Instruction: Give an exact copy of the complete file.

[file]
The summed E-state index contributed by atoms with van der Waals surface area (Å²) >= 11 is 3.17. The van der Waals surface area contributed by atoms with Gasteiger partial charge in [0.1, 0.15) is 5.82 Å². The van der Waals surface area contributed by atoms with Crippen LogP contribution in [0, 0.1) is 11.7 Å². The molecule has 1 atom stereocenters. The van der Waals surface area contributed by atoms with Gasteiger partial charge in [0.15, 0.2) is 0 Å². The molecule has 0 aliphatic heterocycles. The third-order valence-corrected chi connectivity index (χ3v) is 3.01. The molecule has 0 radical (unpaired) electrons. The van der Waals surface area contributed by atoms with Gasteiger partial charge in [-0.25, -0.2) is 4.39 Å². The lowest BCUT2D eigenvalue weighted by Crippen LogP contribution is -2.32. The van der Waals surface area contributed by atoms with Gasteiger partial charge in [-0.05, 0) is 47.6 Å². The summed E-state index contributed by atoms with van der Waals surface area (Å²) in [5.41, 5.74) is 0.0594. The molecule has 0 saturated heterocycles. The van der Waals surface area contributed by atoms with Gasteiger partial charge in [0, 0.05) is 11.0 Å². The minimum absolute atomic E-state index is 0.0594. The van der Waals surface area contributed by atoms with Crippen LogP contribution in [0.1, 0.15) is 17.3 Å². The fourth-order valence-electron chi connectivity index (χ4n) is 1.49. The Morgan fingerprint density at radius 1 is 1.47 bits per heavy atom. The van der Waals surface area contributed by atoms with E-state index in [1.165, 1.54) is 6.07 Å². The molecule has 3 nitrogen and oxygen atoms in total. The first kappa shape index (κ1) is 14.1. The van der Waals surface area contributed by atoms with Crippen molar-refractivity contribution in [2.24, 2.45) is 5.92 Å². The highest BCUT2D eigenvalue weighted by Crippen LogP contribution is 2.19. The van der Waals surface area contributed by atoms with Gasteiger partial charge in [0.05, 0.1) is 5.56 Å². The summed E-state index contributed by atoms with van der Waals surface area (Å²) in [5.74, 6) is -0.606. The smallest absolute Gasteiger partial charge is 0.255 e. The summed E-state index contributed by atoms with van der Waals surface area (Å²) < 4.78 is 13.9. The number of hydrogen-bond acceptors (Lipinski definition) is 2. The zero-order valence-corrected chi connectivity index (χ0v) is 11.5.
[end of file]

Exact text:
The summed E-state index contributed by atoms with van der Waals surface area (Å²) >= 11 is 3.17. The van der Waals surface area contributed by atoms with Gasteiger partial charge in [0.1, 0.15) is 5.82 Å². The van der Waals surface area contributed by atoms with Crippen LogP contribution in [0, 0.1) is 11.7 Å². The molecule has 1 atom stereocenters. The van der Waals surface area contributed by atoms with Gasteiger partial charge in [0.15, 0.2) is 0 Å². The molecule has 0 aliphatic heterocycles. The third-order valence-corrected chi connectivity index (χ3v) is 3.01. The molecule has 0 radical (unpaired) electrons. The van der Waals surface area contributed by atoms with Gasteiger partial charge in [-0.25, -0.2) is 4.39 Å². The lowest BCUT2D eigenvalue weighted by Crippen LogP contribution is -2.32. The van der Waals surface area contributed by atoms with Gasteiger partial charge in [-0.05, 0) is 47.6 Å². The summed E-state index contributed by atoms with van der Waals surface area (Å²) in [5.41, 5.74) is 0.0594. The molecule has 0 saturated heterocycles. The van der Waals surface area contributed by atoms with Gasteiger partial charge in [0, 0.05) is 11.0 Å². The minimum absolute atomic E-state index is 0.0594. The van der Waals surface area contributed by atoms with Crippen LogP contribution in [0.1, 0.15) is 17.3 Å². The fourth-order valence-electron chi connectivity index (χ4n) is 1.49. The Morgan fingerprint density at radius 1 is 1.47 bits per heavy atom. The van der Waals surface area contributed by atoms with E-state index in [1.165, 1.54) is 6.07 Å². The molecule has 3 nitrogen and oxygen atoms in total. The first kappa shape index (κ1) is 14.1. The van der Waals surface area contributed by atoms with Crippen molar-refractivity contribution in [2.24, 2.45) is 5.92 Å². The highest BCUT2D eigenvalue weighted by Crippen LogP contribution is 2.19. The van der Waals surface area contributed by atoms with Gasteiger partial charge in [0.05, 0.1) is 5.56 Å². The summed E-state index contributed by atoms with van der Waals surface area (Å²) in [5.74, 6) is -0.606. The smallest absolute Gasteiger partial charge is 0.255 e. The summed E-state index contributed by atoms with van der Waals surface area (Å²) < 4.78 is 13.9. The number of hydrogen-bond acceptors (Lipinski definition) is 2. The zero-order valence-corrected chi connectivity index (χ0v) is 11.5.